Wisconsin Badger junior forward Sam Dekker announced today (Friday) that he will pass up his final season of eligibility at UW and enter the 2015 NBA Draft.
“These past three years have been the best, most memorable years of my life,” Dekker said. “Growing up in the state and being able to wear Wisconsin across my chest has been a dream come true.
“After lots of thoughts and prayers, I’ve decided that it is in my best interest to enter the NBA Draft at this time. It is difficult to leave Madison and the only state I’ve called home, but I’m excited for the next chapter of my life.”
The Sheboygan, Wisconsin native appeared in 113 games with 81 starts in his career at UW, finishing 15th in school history with 1,363 points. Combined with his 569 career rebounds, Dekker became just the eighth Badger to tally 1,000 points and 500 rebounds in his first three seasons.
Dekker averaged 13.9 points and 5.5 rebounds per game in 2014-15, helping lead the Badgers to a school-record 36 wins, Big Ten regular season and tournament championships and the 2015 National Championship Game. A second-team All-Big Ten selection and finalist for the Julius Erving Award, Dekker reached double-figure scoring in 27 of the final 31 games of the season, including 23 and 27 points in back-to-back NCAA tournament wins over North Carolina and Arizona.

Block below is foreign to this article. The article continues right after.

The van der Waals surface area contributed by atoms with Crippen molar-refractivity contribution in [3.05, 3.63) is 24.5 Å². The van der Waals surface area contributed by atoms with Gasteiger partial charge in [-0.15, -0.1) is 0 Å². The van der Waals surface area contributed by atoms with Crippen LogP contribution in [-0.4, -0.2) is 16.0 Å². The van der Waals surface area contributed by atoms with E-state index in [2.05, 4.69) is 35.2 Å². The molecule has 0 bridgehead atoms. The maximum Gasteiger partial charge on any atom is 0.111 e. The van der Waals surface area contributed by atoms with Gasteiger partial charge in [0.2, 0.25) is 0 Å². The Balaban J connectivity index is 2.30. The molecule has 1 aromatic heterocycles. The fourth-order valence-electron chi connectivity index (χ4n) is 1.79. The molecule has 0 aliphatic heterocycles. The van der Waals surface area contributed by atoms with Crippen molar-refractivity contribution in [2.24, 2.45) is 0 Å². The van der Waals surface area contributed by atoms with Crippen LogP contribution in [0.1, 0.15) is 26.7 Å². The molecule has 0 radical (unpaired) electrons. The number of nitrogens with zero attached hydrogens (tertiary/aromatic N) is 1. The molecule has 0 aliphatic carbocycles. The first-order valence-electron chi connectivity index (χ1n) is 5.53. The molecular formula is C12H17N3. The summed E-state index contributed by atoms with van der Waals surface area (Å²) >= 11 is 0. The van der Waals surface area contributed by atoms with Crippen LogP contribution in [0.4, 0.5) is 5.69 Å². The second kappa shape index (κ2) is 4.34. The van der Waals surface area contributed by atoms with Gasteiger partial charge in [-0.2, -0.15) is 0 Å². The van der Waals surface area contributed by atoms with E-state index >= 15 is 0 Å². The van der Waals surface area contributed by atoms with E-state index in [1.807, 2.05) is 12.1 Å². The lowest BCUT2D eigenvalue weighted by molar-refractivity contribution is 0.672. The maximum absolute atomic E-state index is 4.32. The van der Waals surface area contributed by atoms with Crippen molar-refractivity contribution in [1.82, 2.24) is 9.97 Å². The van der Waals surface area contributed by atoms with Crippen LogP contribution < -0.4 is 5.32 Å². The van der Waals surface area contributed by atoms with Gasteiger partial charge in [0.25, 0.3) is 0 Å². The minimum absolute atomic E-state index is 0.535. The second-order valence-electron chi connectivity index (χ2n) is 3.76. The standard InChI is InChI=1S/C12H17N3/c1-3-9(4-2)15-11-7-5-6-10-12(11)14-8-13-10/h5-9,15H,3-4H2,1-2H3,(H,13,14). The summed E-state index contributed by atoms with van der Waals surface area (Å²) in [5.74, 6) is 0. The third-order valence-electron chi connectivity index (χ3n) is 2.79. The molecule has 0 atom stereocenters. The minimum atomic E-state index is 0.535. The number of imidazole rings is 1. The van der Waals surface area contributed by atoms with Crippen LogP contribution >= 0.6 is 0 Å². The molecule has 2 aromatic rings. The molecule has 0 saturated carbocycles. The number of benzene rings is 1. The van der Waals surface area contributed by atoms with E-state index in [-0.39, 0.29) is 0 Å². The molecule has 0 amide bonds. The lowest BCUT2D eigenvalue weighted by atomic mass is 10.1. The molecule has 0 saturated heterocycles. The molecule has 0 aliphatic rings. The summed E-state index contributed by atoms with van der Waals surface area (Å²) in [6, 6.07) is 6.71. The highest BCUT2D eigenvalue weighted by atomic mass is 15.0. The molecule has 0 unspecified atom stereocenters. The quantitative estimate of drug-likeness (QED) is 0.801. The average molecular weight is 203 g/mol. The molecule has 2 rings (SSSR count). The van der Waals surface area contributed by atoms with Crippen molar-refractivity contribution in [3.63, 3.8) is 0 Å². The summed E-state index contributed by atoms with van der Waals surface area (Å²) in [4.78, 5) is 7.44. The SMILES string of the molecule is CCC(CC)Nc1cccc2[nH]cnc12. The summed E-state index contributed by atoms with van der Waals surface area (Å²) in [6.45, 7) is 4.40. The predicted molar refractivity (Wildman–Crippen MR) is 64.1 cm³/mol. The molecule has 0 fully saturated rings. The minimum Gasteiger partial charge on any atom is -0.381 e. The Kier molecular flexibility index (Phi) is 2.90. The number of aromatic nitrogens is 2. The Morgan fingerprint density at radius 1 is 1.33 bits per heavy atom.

The 2015 West Regional Most Outstanding Player, Dekker tallied 19.2 points and 5.5 rebounds per game while shooting a team-high 57.1 percent from the field and 41.7 percent from 3-point range during the NCAA tournament.
It makes sense for Dekker to leave now because of the money. The chances of his stock getting any higher than it is right now isn’t likely.
The NBA drafts players on potential, assuming players will be great even before they are. The NBA sees players before they struggle and then put them into the lottery.
Had Dekker returned to Madison, he would have likely been better off for it. All you have to do is look at his teammate Frank Kaminsky. Look how much better of a player Kaminsky turned out to be by passing on the quick riches of the NBA and coming back for his senior season.
But the way this crazy system is set up, it’ll be interesting to see if Kaminsky, who is college basketball’s player of the year this year, will go higher in the draft than the less accomplished Dekker. Kaminsky outplayed all Kentucky had to offer, then did the same to Jahlil Okafor at Duke. Will he be rewarded for it in the Draft?
Dekker leaves for the NBA with an inconsistent outside shot. To make a serious go of it in the NBA, Dekker will have to get much better in this area. He would have had the time to do so had he returned for his senior year of college. But it makes no sense for Dekker to return because of the money.
Will Dekker turn into an NBA superstar? I have my serious doubts. Badger fans will be sad, but happy for Dekker at the same time.
A colleague of mine offered an observation. Who does Dekker remind you of? He mentioned the name Joe Alexander, who was a Bucks lottery flop a few years ago. Interesting.
I can’t fault Dekker for leaving early, it makes financial sense for him to do so. But the fan in me is hoping it works out because there’s no turning back once you go into the draft.